Format

Send to

Choose Destination
Proc Natl Acad Sci U S A. 2014 Oct 21;111(42):E4485-93. doi: 10.1073/pnas.1415174111. Epub 2014 Oct 6.

Intestinal permeability, gut-bacterial dysbiosis, and behavioral markers of alcohol-dependence severity.

Author information

1
Department of Adult Psychiatry, Institute of Neuroscience, Université Catholique de Louvain, B-1200 Brussels, Belgium;
2
Metabolism and Nutrition Research Group, Louvain Drug Research Institute, Université Catholique de Louvain, B-1200 Brussels, Belgium;
3
Metabolism and Nutrition Research Group, Louvain Drug Research Institute, Université Catholique de Louvain, B-1200 Brussels, Belgium; Walloon Excellence in Life Sciences and BIOtechnology (WELBIO), 1300 Wavre, Belgium;
4
Department of Nuclear Medicine, Cliniques Universitaires Saint-Luc, B-1200 Brussels, Belgium;
5
Laboratory of Hepato- and Gastroenterology, Institute of Experimental and Clinical Research, Université Catholique de Louvain, B-1200 Brussels, Belgium;
6
Translational Research Center for Gastrointestinal Disorders and Leuven Food Science and Nutrition Center, Katholieke Universiteit Leuven, 3000 Leuven, Belgium;
7
Wallenberg Laboratory, Department of Molecular and Clinical Medicine and Sahlgrenska Center for Cardiovascular and Metabolic Research, University of Gothenburg, S-413 45 Gothenburg, Sweden; and.
8
Wallenberg Laboratory, Department of Molecular and Clinical Medicine and Sahlgrenska Center for Cardiovascular and Metabolic Research, University of Gothenburg, S-413 45 Gothenburg, Sweden; and Novo Nordisk Foundation Center for Basic Metabolic Research, Section for Metabolic Receptology and Enteroendocrinology, Faculty of Health Sciences, University of Copenhagen, DK-2200 Copenhagen, Denmark.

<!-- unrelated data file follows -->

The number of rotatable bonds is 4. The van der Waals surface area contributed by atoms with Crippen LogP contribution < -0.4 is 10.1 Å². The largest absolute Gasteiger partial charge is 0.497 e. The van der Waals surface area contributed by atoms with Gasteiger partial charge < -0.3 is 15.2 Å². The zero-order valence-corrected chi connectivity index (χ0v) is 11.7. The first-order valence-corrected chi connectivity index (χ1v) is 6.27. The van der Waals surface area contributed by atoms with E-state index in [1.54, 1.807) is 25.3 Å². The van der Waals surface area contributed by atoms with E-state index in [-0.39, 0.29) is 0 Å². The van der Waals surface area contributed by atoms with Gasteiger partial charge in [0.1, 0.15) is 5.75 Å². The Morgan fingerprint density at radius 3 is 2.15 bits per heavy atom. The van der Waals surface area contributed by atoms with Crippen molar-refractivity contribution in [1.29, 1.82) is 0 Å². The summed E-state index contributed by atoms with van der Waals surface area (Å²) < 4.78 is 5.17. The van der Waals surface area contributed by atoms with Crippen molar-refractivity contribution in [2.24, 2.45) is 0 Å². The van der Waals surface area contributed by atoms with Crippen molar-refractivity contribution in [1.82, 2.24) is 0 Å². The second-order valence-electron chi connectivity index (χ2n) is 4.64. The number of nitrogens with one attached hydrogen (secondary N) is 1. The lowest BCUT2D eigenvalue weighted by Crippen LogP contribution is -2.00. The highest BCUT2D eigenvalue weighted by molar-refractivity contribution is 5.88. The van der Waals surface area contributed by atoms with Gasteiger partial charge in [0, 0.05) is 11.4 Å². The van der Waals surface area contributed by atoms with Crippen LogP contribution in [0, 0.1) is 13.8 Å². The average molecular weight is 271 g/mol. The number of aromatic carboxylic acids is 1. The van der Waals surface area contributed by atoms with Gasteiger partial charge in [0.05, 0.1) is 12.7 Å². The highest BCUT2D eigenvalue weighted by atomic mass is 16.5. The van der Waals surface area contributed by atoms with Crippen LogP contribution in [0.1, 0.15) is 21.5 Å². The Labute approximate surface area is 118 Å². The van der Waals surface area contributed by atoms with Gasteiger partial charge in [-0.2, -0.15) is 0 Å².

9
Department of Adult Psychiatry, Institute of Neuroscience, Université Catholique de Louvain, B-1200 Brussels, Belgium; philippe.detimary@uclouvain.be nathalie.delzenne@uclouvain.be.
10
Metabolism and Nutrition Research Group, Louvain Drug Research Institute, Université Catholique de Louvain, B-1200 Brussels, Belgium; philippe.detimary@uclouvain.be nathalie.delzenne@uclouvain.be.

Abstract

Alcohol dependence has traditionally been considered a brain disorder. Alteration in the composition of the gut microbiota has recently been shown to be present in psychiatric disorders, which suggests the possibility of gut-to-brain interactions in the development of alcohol dependence. The aim of the present study was to explore whether changes in gut permeability are linked to gut-microbiota composition and activity in alcohol-dependent subjects. We also investigated whether gut dysfunction is associated with the psychological symptoms of alcohol dependence. Finally, we tested the reversibility of the biological and behavioral parameters after a short-term detoxification program. We found that some, but not all, alcohol-dependent subjects developed gut leakiness, which was associated with higher scores of depression, anxiety, and alcohol craving after 3 wk of abstinence, which may be important psychological factors of relapse. Moreover, subjects with increased gut permeability also had altered composition and activity of the gut microbiota. These results suggest the existence of a gut-brain axis in alcohol dependence, which implicates the gut microbiota as an actor in the gut barrier and in behavioral disorders. Thus, the gut microbiota seems to be a previously unidentified target in the management of alcohol dependence.

KEYWORDS:

alcohol dependence; behavior; gut microbiota; gut permeability; gut–brain axis

PMID:
25288760
PMCID:
PMC4210345
DOI:
10.1073/pnas.1415174111
[Indexed for MEDLINE]
Free PMC Article

Supplemental Content

Full text links

Icon for HighWire Icon for PubMed Central
Loading ...
Support Center